El Lar de Idosos

October 28, 2011
By bellissimo BRONZE, Riverside, Connecticut
bellissimo BRONZE, Riverside, Connecticut
1 article 0 photos 0 comments

The first time I am called beautiful by someone outside of my family is in an elderly home. I’m eager to find a volunteer position, but as there are too many working in the local Sao Paulo orphanage, I reluctantly agree to spend two hours every Wednesday in a Brazilian elderly home. I don’t like old people, I tell my mother, because I simply don’t know how to act around them. Even so, I soon find myself in a cramped seat on a bus on my way to the lar de idosos.

The first day I am terrified. Crinkled old women with baby faces speak to me in Portuguese. Their whispered words whiz over my head and I glue my eyes to the ground in humiliation as their cackles ignite the room. Ela nao fala Portugues, they announce loudly, so I bow my head and live up to their expectations by pretending that I don’t speak Portuguese. When they turn to look for the television remote, I scurry into the kitchen to prepare drinks, and successfully evade conversation. I make a silent vow not to return the next week. But as Wednesday rolls around, I once again find myself bouncing down the unevenly paved road that leads to the elderly home. To my surprise, the trips fly by, and I suddenly find myself looking forward to my weekly visit. I begin to speak to the ladies. Though colloquial phrases and slang are often lost in my vocabulary, their crinkled mouths move with such passion that I cannot help but be mesmerized. It is not the words that cause laughter to bubble out from between stretched lips, but it is the feeling that accompanies such. To them, it seems that life itself is not as important as the manner in which we embrace it.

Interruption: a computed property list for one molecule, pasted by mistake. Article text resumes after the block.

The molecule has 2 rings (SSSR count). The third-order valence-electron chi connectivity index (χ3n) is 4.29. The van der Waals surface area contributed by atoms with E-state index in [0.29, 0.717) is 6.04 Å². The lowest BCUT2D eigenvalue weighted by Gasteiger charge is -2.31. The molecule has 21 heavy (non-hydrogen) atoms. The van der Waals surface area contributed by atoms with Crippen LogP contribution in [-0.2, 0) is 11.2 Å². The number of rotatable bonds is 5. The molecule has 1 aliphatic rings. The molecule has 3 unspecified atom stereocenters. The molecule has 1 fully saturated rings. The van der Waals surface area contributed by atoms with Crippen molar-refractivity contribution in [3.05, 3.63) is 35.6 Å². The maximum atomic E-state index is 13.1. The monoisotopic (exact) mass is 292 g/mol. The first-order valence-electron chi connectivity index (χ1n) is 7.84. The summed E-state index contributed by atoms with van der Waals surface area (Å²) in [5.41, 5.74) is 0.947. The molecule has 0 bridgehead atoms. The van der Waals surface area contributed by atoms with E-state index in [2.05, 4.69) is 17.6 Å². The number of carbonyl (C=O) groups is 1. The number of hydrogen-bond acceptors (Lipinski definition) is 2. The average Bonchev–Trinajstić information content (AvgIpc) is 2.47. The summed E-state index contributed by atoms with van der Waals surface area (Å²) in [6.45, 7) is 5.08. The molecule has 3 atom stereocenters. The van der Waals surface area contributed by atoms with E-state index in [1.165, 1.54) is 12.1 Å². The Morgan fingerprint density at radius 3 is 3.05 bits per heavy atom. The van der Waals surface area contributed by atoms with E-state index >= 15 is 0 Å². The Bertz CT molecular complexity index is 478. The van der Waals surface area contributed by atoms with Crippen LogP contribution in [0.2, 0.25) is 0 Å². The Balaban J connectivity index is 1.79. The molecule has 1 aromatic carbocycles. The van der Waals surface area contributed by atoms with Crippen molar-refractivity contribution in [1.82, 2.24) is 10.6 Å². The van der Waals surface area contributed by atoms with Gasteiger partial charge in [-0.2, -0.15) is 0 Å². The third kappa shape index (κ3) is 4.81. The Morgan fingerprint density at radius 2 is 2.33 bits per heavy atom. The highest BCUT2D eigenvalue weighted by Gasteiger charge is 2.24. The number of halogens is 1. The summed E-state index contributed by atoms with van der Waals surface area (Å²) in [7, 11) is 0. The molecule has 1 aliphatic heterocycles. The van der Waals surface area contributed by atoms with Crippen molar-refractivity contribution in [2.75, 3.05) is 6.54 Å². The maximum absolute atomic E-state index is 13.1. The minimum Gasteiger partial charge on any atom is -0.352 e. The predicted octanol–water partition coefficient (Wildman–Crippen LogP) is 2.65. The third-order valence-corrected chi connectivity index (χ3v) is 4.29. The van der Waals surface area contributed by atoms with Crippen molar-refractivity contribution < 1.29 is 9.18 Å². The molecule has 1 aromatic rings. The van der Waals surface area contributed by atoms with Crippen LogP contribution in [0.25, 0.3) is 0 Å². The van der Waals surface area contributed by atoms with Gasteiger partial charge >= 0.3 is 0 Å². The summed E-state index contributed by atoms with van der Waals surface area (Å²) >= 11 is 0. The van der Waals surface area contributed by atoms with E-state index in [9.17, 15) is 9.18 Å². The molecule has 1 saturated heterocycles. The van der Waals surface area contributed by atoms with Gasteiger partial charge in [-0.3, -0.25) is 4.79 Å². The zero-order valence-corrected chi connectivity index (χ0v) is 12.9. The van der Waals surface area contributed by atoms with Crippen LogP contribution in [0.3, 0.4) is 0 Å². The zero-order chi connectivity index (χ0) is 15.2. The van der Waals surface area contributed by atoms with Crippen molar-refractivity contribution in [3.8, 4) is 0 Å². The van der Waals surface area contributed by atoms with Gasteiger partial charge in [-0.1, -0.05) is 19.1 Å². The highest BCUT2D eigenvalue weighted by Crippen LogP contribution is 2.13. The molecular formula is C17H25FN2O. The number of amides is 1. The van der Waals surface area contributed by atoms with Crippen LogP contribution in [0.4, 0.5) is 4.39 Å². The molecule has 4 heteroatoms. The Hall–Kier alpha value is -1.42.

Recently, my father’s job transfer resulted in my trading the Brazilian lar de idosos for an elderly home in Connecticut. Here, everything is different. The room is new and full of new faces, but strangely the people I came to know in Brazil are the same people here.

The elderly in Connecticut, though incapable of shopping online or utilizing the latest technology, teach me lessons that could never be found on Google. A woman named Jane shows me her ankle that has grown to the size of a small cantaloupe, and tells of how it was broken at her grandson’s baseball game. I make note to avoid foul balls at such sporting events. A small, weathered man from China speaks to me in broken English about his own experience on a track team. I examine his quivering figure and cannot help but imagine him flying down a maroon colored track, his fingers wrapped snugly around a slick baton. Relating to these people does not come easily to me, but the more time I spend with them, the better I become at listening.

A few weeks ago, as I enter the dining hall I am called “beautiful” by a 102 year-old man who is seated in his usual red plush seat, drinking his usual small cranberry with ice. I match his toothless smile with a grin of my own. I say, “Thank you.”

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